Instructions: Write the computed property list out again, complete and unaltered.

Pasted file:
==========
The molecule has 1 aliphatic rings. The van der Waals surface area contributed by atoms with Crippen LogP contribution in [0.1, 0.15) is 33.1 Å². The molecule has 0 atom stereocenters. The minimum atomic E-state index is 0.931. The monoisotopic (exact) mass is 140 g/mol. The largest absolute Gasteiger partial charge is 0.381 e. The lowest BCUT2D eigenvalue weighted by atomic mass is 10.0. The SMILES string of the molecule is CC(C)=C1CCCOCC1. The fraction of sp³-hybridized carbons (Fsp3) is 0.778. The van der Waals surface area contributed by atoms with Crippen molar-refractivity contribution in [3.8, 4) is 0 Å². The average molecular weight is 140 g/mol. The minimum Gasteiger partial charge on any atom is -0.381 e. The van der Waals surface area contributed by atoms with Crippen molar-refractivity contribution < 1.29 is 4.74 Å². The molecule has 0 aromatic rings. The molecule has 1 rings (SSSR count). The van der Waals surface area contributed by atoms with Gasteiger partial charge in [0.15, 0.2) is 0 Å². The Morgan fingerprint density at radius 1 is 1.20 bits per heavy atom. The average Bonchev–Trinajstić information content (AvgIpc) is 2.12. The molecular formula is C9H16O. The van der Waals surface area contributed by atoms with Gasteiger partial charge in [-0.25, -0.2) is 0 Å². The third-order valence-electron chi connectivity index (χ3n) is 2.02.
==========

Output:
The molecule has 1 aliphatic rings. The van der Waals surface area contributed by atoms with Crippen LogP contribution in [0.1, 0.15) is 33.1 Å². The molecule has 0 atom stereocenters. The minimum atomic E-state index is 0.931. The monoisotopic (exact) mass is 140 g/mol. The largest absolute Gasteiger partial charge is 0.381 e. The lowest BCUT2D eigenvalue weighted by atomic mass is 10.0. The SMILES string of the molecule is CC(C)=C1CCCOCC1. The fraction of sp³-hybridized carbons (Fsp3) is 0.778. The van der Waals surface area contributed by atoms with Crippen molar-refractivity contribution in [3.8, 4) is 0 Å². The average molecular weight is 140 g/mol. The minimum Gasteiger partial charge on any atom is -0.381 e. The van der Waals surface area contributed by atoms with Crippen molar-refractivity contribution < 1.29 is 4.74 Å². The molecule has 0 aromatic rings. The molecule has 1 rings (SSSR count). The van der Waals surface area contributed by atoms with Gasteiger partial charge in [0.15, 0.2) is 0 Å². The Morgan fingerprint density at radius 1 is 1.20 bits per heavy atom. The average Bonchev–Trinajstić information content (AvgIpc) is 2.12. The molecular formula is C9H16O. The van der Waals surface area contributed by atoms with Gasteiger partial charge in [-0.25, -0.2) is 0 Å². The third-order valence-electron chi connectivity index (χ3n) is 2.02.